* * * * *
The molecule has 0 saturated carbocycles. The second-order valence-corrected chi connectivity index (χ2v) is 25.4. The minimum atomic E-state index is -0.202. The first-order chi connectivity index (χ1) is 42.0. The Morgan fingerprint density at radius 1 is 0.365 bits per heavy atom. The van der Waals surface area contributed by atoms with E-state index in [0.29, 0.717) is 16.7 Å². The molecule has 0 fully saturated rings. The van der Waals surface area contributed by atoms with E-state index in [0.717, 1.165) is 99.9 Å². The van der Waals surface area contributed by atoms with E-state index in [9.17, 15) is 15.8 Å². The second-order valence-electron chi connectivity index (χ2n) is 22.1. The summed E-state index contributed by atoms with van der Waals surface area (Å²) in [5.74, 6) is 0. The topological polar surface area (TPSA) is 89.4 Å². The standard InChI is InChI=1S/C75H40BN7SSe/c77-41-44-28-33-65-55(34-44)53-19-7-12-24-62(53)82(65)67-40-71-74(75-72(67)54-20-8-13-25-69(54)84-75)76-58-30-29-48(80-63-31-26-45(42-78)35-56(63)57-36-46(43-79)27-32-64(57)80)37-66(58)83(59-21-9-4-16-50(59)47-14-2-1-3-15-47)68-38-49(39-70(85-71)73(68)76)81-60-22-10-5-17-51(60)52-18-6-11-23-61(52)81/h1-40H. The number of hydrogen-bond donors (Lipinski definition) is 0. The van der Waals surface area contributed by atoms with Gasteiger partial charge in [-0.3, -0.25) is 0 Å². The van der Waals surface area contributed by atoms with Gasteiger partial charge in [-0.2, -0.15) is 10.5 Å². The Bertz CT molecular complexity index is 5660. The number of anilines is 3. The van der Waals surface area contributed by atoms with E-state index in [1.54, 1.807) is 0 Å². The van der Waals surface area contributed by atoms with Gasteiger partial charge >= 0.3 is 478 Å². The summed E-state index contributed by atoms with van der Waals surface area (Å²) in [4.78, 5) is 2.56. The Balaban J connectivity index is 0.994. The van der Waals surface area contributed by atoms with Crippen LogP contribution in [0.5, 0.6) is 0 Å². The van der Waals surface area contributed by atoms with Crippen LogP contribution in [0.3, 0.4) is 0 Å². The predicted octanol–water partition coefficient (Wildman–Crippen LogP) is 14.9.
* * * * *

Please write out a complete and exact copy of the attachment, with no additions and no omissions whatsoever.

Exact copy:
The molecule has 0 saturated carbocycles. The second-order valence-corrected chi connectivity index (χ2v) is 25.4. The minimum atomic E-state index is -0.202. The first-order chi connectivity index (χ1) is 42.0. The Morgan fingerprint density at radius 1 is 0.365 bits per heavy atom. The van der Waals surface area contributed by atoms with E-state index in [0.29, 0.717) is 16.7 Å². The molecule has 0 fully saturated rings. The van der Waals surface area contributed by atoms with E-state index in [0.717, 1.165) is 99.9 Å². The van der Waals surface area contributed by atoms with E-state index in [9.17, 15) is 15.8 Å². The second-order valence-electron chi connectivity index (χ2n) is 22.1. The summed E-state index contributed by atoms with van der Waals surface area (Å²) in [5.74, 6) is 0. The topological polar surface area (TPSA) is 89.4 Å². The standard InChI is InChI=1S/C75H40BN7SSe/c77-41-44-28-33-65-55(34-44)53-19-7-12-24-62(53)82(65)67-40-71-74(75-72(67)54-20-8-13-25-69(54)84-75)76-58-30-29-48(80-63-31-26-45(42-78)35-56(63)57-36-46(43-79)27-32-64(57)80)37-66(58)83(59-21-9-4-16-50(59)47-14-2-1-3-15-47)68-38-49(39-70(85-71)73(68)76)81-60-22-10-5-17-51(60)52-18-6-11-23-61(52)81/h1-40H. The number of hydrogen-bond donors (Lipinski definition) is 0. The van der Waals surface area contributed by atoms with Gasteiger partial charge in [-0.3, -0.25) is 0 Å². The van der Waals surface area contributed by atoms with Gasteiger partial charge in [-0.2, -0.15) is 10.5 Å². The Bertz CT molecular complexity index is 5660. The number of anilines is 3. The van der Waals surface area contributed by atoms with E-state index in [1.54, 1.807) is 0 Å². The van der Waals surface area contributed by atoms with Gasteiger partial charge >= 0.3 is 478 Å². The summed E-state index contributed by atoms with van der Waals surface area (Å²) in [4.78, 5) is 2.56. The Balaban J connectivity index is 0.994. The van der Waals surface area contributed by atoms with Crippen LogP contribution in [0.5, 0.6) is 0 Å². The van der Waals surface area contributed by atoms with Crippen LogP contribution in [0.3, 0.4) is 0 Å². The predicted octanol–water partition coefficient (Wildman–Crippen LogP) is 14.9.